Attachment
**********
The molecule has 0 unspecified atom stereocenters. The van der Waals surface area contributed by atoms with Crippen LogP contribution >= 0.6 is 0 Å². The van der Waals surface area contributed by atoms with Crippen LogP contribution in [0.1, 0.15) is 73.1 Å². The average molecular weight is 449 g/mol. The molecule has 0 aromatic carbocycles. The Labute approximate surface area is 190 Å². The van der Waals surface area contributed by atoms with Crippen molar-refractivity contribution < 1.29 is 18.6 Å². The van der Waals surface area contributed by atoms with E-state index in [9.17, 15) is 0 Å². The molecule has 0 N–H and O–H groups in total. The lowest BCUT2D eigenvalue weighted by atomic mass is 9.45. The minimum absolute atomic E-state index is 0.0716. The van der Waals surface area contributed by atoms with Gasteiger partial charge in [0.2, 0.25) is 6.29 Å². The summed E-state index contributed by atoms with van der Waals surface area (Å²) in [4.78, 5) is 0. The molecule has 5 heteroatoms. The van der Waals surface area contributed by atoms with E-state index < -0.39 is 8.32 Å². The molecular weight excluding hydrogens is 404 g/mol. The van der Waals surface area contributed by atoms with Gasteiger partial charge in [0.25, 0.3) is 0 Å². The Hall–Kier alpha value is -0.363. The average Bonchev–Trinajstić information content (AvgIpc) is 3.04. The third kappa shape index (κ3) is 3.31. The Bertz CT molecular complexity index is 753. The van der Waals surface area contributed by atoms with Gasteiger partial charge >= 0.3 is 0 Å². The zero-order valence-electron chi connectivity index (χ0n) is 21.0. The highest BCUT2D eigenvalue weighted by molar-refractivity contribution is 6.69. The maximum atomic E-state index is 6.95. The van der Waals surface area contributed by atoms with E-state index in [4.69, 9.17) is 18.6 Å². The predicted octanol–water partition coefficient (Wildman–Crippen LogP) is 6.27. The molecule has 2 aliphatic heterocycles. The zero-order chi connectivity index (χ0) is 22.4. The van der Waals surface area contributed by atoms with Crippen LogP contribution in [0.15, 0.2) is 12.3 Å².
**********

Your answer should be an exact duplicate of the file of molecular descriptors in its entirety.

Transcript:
The molecule has 0 unspecified atom stereocenters. The van der Waals surface area contributed by atoms with Crippen LogP contribution >= 0.6 is 0 Å². The van der Waals surface area contributed by atoms with Crippen LogP contribution in [0.1, 0.15) is 73.1 Å². The average molecular weight is 449 g/mol. The molecule has 0 aromatic carbocycles. The Labute approximate surface area is 190 Å². The van der Waals surface area contributed by atoms with Crippen molar-refractivity contribution < 1.29 is 18.6 Å². The van der Waals surface area contributed by atoms with E-state index in [9.17, 15) is 0 Å². The molecule has 0 N–H and O–H groups in total. The lowest BCUT2D eigenvalue weighted by atomic mass is 9.45. The minimum absolute atomic E-state index is 0.0716. The van der Waals surface area contributed by atoms with Gasteiger partial charge in [0.2, 0.25) is 6.29 Å². The summed E-state index contributed by atoms with van der Waals surface area (Å²) in [4.78, 5) is 0. The molecule has 5 heteroatoms. The van der Waals surface area contributed by atoms with E-state index < -0.39 is 8.32 Å². The molecular weight excluding hydrogens is 404 g/mol. The van der Waals surface area contributed by atoms with Gasteiger partial charge in [0.25, 0.3) is 0 Å². The Hall–Kier alpha value is -0.363. The average Bonchev–Trinajstić information content (AvgIpc) is 3.04. The third kappa shape index (κ3) is 3.31. The Bertz CT molecular complexity index is 753. The van der Waals surface area contributed by atoms with Gasteiger partial charge >= 0.3 is 0 Å². The zero-order valence-electron chi connectivity index (χ0n) is 21.0. The highest BCUT2D eigenvalue weighted by molar-refractivity contribution is 6.69. The maximum atomic E-state index is 6.95. The van der Waals surface area contributed by atoms with E-state index in [4.69, 9.17) is 18.6 Å². The predicted octanol–water partition coefficient (Wildman–Crippen LogP) is 6.27. The molecule has 2 aliphatic heterocycles. The zero-order chi connectivity index (χ0) is 22.4. The van der Waals surface area contributed by atoms with Crippen LogP contribution in [0.15, 0.2) is 12.3 Å².